Image Credit: Photograph by Jules Drayton, (United Kingdom).
Mount Ngauruhoe is an active volcano, made up from layers of lava and tephra, she rises to 2291m.
It is the youngest vent in the Tongariro National Park and first erupted about 2,500 years ago.
Although seen by most as a volcano in its own right, it is technically a secondary cone of Mount Tongariro.
The volcano lies between the active volcanoes of Mount Tongariro to the north and Mount Ruapehu to the south, to the west of the Rangipo Desert and 25 kilometres to the south of the southern shore of Lake Taupo.
By venturing into the 30-million-year-old limestone caves on New Zealand’s North Island, photographer Joseph Michael was able to capture magical images of the glowworms that call this place home.
Against the natural backdrop that the cave provides, it looks as though there are hundreds of miniature, blue-tinted stars, but this is actually the work of glowworms known as Arachnocampa luminosa.
Using a long-exposure method, the photographer was able to capture the glowworm larvae and their enchanting light in a way that makes the limestone formation look as though it’s an indoor, starry sky.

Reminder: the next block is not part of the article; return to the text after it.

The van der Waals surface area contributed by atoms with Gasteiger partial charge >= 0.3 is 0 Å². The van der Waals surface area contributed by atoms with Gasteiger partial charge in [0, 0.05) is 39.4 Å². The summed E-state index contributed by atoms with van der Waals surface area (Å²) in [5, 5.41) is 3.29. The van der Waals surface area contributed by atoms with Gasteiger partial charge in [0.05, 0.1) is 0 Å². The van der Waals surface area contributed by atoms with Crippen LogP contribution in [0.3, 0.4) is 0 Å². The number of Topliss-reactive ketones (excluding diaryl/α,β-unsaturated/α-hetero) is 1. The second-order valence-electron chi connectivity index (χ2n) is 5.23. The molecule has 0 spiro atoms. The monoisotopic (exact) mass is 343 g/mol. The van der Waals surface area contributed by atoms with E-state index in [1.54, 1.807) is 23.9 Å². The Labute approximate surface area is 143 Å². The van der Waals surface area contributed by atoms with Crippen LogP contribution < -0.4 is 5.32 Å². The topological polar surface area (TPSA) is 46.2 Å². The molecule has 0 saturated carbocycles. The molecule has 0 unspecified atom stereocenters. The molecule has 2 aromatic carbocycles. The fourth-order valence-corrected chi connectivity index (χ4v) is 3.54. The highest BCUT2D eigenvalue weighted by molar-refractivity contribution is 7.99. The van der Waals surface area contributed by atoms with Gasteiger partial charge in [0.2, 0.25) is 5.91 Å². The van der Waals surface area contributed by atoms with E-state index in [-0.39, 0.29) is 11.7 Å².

In the close-up photos, you may notice that something is hanging from the bioluminescent gnat larva.
These are the twinkling larvae’s nests, which are composed of up to 70 silk threads that contain droplets of mucus.
In order to attract prey into these threads, the larvae glow bright, but not all continue to do so once they become adults. Male glowworms will stop glowing a few days after emerging from the nest, while the females’ glow will increase in order to attract a mate.
With this in mind, it seems that the photographer caught the glowworms at the perfect time for his Luminosity series.
Winner of the landscape category. Sydney accountant Jingshu Zhu captured her winning landscape-category portfolio on a trip to New Zealand’s South Island in August 2017, a place she describes as a paradise for landscape photography